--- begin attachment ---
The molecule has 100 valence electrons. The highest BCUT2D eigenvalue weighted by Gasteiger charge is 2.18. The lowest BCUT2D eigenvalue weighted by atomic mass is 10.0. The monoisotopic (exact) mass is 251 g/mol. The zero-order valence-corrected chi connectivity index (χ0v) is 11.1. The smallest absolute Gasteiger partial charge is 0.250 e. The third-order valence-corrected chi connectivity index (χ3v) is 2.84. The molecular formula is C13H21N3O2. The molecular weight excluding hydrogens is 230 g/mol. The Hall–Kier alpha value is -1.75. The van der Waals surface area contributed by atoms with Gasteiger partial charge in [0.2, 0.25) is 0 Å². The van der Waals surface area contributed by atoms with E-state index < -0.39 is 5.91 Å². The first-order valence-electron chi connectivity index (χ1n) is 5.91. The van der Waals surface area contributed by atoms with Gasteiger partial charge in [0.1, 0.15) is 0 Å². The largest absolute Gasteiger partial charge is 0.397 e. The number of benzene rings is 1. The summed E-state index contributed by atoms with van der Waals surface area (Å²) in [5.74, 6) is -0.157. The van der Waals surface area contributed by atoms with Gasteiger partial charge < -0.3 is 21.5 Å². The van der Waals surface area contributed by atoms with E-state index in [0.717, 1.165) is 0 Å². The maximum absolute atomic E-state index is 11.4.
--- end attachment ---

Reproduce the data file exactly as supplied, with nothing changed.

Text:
The molecule has 100 valence electrons. The highest BCUT2D eigenvalue weighted by Gasteiger charge is 2.18. The lowest BCUT2D eigenvalue weighted by atomic mass is 10.0. The monoisotopic (exact) mass is 251 g/mol. The zero-order valence-corrected chi connectivity index (χ0v) is 11.1. The smallest absolute Gasteiger partial charge is 0.250 e. The third-order valence-corrected chi connectivity index (χ3v) is 2.84. The molecular formula is C13H21N3O2. The molecular weight excluding hydrogens is 230 g/mol. The Hall–Kier alpha value is -1.75. The van der Waals surface area contributed by atoms with Gasteiger partial charge in [0.2, 0.25) is 0 Å². The van der Waals surface area contributed by atoms with E-state index < -0.39 is 5.91 Å². The first-order valence-electron chi connectivity index (χ1n) is 5.91. The van der Waals surface area contributed by atoms with Gasteiger partial charge in [0.1, 0.15) is 0 Å². The largest absolute Gasteiger partial charge is 0.397 e. The number of benzene rings is 1. The summed E-state index contributed by atoms with van der Waals surface area (Å²) in [5.74, 6) is -0.157. The van der Waals surface area contributed by atoms with Gasteiger partial charge < -0.3 is 21.5 Å². The van der Waals surface area contributed by atoms with E-state index in [0.717, 1.165) is 0 Å². The maximum absolute atomic E-state index is 11.4.